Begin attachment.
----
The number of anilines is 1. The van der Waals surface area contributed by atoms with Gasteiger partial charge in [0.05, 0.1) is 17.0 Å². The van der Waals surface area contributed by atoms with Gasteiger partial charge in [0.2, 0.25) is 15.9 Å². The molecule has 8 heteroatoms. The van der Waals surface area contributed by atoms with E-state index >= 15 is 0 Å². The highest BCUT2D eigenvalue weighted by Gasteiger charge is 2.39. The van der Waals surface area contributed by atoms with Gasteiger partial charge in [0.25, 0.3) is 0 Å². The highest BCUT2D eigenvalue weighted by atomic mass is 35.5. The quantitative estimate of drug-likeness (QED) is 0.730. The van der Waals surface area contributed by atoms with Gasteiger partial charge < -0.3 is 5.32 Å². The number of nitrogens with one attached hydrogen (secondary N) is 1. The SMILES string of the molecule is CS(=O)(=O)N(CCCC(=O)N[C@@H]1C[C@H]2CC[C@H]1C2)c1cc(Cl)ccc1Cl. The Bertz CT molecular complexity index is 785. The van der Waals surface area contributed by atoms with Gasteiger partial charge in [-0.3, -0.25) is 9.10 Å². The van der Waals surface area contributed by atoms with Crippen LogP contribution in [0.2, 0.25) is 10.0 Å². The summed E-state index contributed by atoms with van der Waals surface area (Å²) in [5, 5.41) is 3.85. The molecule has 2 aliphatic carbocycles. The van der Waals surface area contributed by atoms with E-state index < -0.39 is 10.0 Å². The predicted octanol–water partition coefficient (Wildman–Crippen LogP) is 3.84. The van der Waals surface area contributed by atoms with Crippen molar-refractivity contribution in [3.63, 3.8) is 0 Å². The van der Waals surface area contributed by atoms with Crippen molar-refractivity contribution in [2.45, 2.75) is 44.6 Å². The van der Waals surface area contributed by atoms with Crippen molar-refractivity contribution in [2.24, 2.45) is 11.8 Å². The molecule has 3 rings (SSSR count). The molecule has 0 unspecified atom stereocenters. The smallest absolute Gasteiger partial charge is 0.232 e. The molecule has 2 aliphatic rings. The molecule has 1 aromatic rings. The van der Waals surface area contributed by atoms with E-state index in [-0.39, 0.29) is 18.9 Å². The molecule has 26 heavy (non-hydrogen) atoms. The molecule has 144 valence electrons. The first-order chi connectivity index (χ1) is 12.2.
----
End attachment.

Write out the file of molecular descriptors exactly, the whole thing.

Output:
The number of anilines is 1. The van der Waals surface area contributed by atoms with Gasteiger partial charge in [0.05, 0.1) is 17.0 Å². The van der Waals surface area contributed by atoms with Gasteiger partial charge in [0.2, 0.25) is 15.9 Å². The molecule has 8 heteroatoms. The van der Waals surface area contributed by atoms with E-state index >= 15 is 0 Å². The highest BCUT2D eigenvalue weighted by Gasteiger charge is 2.39. The van der Waals surface area contributed by atoms with Gasteiger partial charge in [0.25, 0.3) is 0 Å². The highest BCUT2D eigenvalue weighted by atomic mass is 35.5. The quantitative estimate of drug-likeness (QED) is 0.730. The van der Waals surface area contributed by atoms with Gasteiger partial charge < -0.3 is 5.32 Å². The number of nitrogens with one attached hydrogen (secondary N) is 1. The SMILES string of the molecule is CS(=O)(=O)N(CCCC(=O)N[C@@H]1C[C@H]2CC[C@H]1C2)c1cc(Cl)ccc1Cl. The Bertz CT molecular complexity index is 785. The van der Waals surface area contributed by atoms with Gasteiger partial charge in [-0.3, -0.25) is 9.10 Å². The van der Waals surface area contributed by atoms with Crippen LogP contribution in [0.2, 0.25) is 10.0 Å². The summed E-state index contributed by atoms with van der Waals surface area (Å²) in [5, 5.41) is 3.85. The molecule has 2 aliphatic carbocycles. The van der Waals surface area contributed by atoms with E-state index < -0.39 is 10.0 Å². The predicted octanol–water partition coefficient (Wildman–Crippen LogP) is 3.84. The van der Waals surface area contributed by atoms with Crippen molar-refractivity contribution in [3.63, 3.8) is 0 Å². The van der Waals surface area contributed by atoms with Crippen molar-refractivity contribution in [2.45, 2.75) is 44.6 Å². The van der Waals surface area contributed by atoms with Crippen molar-refractivity contribution in [2.24, 2.45) is 11.8 Å². The molecule has 3 rings (SSSR count). The molecule has 0 unspecified atom stereocenters. The smallest absolute Gasteiger partial charge is 0.232 e. The molecule has 2 aliphatic rings. The molecule has 1 aromatic rings. The van der Waals surface area contributed by atoms with E-state index in [-0.39, 0.29) is 18.9 Å². The molecule has 26 heavy (non-hydrogen) atoms. The molecule has 144 valence electrons. The first-order chi connectivity index (χ1) is 12.2.